Most jurisdictions’ laws regulate government hiring. With some exceptions, the city/county laws apply to government applicants or vendors. Hawaii and Massachusetts laws apply to public employers as well as state. As the interest in such laws continues to grow, all levels of government are hearing legislation. The U.S. House of Representatives heard a proposed bill in 2011. Yearly, this issue is raised in state legislative and city/county council sessions throughout the country. In early 2012 there were 32 jurisdictions and as of April 2013 there are fifty.

Many public companies have not removed the question, but have deferred background checks on applicants until after the interview process. Others have voluntarily removed the question. Either way, private employers have to pay attention and adjust to the ever changing landscape of the hiring process.

Visit our site to review the new Maryland law 

Monday, May 6, 2013

Providing a safe work environment

            Providing a safe work environment is the responsibility of every employer. The Occupational Safety and Health Act of 1970, requires employers to provide employees with working conditions that are free from known dangers. Most associate OSHA with the physical hazards associated with occupational safety and health issues, which is correct. However, there is more involved than protecting against physical hazards. Who you hire, protecting against workplace violence, and being prepared for acts of violence in the workplace are all components of a safe workplace.
Hiring the right person for the job is the one component that is often overlooked. Why should you do employee screening? The expense of making a bad hire is generally three times the salary of the job in question. One third of all resumes have some lies, so you need to ensure the applicant is who they say they are. Workplace violence amounts to 18% of all crime. Those with a propensity for violence can be discovered before they’re hired. Workplace accidents can be reduced because the applicant was thoroughly vetted and has the skills for the job.  Liability. Employees or others who may be harmed by an under qualified or violent employee can sue the employer.  The safety of all involved is put at risk when the employer does not check into the applicant’s background.
Safe working conditions are always on employer’s minds. The impetus behind the Occupational Health and Safety Act was to prevent workers from being killed or injured while at work. The U.S. Bureau of Labor and Statistics reported over 4,000 deaths attributed to workplace injuries in 2011. Private sector injuries had an average of eight days of work missed. Assessments of the workplace are necessary and constant.
Just because a condition was fine today doesn’t mean that conditions will not change. Employees have to know why policies are in place and understand the reasoning behind the policy. They also have to see that management takes safety seriously and practices the safety policies. Employees have to be trained on all machinery. If it is determined that personal protective gear is needed to reduce injury, employees have to be provided the necessary PPE as well as be trained in its use. Whenever there is an incident, the employer should determine the cause, provide solutions, corrections, and retraining so that further exposure to an unsafe condition is removed.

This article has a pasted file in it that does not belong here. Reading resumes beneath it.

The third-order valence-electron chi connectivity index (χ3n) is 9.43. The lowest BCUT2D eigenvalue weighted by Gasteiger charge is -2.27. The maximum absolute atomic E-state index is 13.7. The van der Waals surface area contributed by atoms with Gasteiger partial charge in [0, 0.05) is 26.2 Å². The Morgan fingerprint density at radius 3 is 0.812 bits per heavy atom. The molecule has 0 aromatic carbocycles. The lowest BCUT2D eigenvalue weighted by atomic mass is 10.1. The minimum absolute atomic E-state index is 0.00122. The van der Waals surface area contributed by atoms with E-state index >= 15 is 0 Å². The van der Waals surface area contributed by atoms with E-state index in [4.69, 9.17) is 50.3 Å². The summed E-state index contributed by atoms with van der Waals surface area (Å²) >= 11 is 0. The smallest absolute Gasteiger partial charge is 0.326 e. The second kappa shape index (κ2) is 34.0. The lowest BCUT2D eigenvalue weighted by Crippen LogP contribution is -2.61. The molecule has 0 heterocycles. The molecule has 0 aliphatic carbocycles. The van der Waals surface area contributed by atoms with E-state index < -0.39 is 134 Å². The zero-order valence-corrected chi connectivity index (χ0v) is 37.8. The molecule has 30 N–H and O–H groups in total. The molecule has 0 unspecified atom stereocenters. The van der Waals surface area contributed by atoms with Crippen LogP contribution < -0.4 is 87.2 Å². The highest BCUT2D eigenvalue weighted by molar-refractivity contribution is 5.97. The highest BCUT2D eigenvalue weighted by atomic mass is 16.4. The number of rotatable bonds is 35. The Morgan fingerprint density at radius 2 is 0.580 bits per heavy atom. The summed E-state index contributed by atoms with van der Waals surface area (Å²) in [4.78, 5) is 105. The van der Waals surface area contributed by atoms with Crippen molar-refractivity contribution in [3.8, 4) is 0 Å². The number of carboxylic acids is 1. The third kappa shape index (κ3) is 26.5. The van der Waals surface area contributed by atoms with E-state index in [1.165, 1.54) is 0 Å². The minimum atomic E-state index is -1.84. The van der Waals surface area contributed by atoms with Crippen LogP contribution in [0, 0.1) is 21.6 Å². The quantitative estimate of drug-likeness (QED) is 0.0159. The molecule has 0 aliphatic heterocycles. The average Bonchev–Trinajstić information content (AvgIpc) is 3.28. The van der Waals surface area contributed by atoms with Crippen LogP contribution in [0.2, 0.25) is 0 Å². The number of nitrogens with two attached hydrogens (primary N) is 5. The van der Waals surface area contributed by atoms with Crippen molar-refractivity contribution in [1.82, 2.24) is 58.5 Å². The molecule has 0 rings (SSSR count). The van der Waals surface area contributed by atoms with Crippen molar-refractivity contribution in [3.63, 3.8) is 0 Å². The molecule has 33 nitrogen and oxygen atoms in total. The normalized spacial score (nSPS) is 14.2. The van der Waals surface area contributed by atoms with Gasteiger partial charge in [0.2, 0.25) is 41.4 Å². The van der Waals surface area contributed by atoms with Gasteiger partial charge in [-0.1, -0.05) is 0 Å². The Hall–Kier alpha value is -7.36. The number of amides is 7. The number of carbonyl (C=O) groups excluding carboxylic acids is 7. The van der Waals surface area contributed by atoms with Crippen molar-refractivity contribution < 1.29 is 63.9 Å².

Workplace violence can happen anywhere to any type of business. Whether a disgruntled employee or customer, or the perpetrator chooses your business to commit the act, the possibility has to be considered. According to the Bureau of Labor Statistics Census of Fatal Occupational Injuries, of the 4,547 fatal workplace injuries that occurred in the United States in 2010, 506 were workplace homicides. Homicide is the leading cause of death for women in the workplace.
First, it must be understood that individuals do not “snap”. Studies have shown that individuals who commit acts of workplace violence are set on a pathway to violence well before the act occurs. There are indicators that the person’s life is going off track and these indicators are manifested in daily interactions. Changes in mood or mood swings, becoming introverted, violent outbursts, or other changes in personality may indicate that something is wrong. Talking about violence and threatening others, or property destruction, and strange computer activity may be more indicators. Bear in mind that not one action may indicate that someone is about to act out, but changes should be noted. The decision to act is usually caused by a triggering event. Triggering events are usually a perceived wrong against the person or an attack on their ego, such as loss of financial stability, divorce, loss of promotion, or being overly disciplined.
            Employers should have policies and plans in place to deal with workplace violence. Employees need to feel confident that they can report abnormalities and that action will be taken. They should be trained in how to deal with violent employees and evacuation methods. Security strategies used to prevent crime against the business work well in preparing the environment for acts of violence. Security doors and cameras, clear line sight throughout help identify and prevent against potential threats. Employers should know their employees and be able to identify when something just isn’t right. Simple intervention and counseling early on could prevent acts of violence.
Providing a safe work environment is not just about working conditions. Employers have to take into consideration all the factors of workplace safety: Hiring, Safe conditions, and Workplace violence. Simple prevention strategies, employee training, and response may save lives and keep the employer out of court.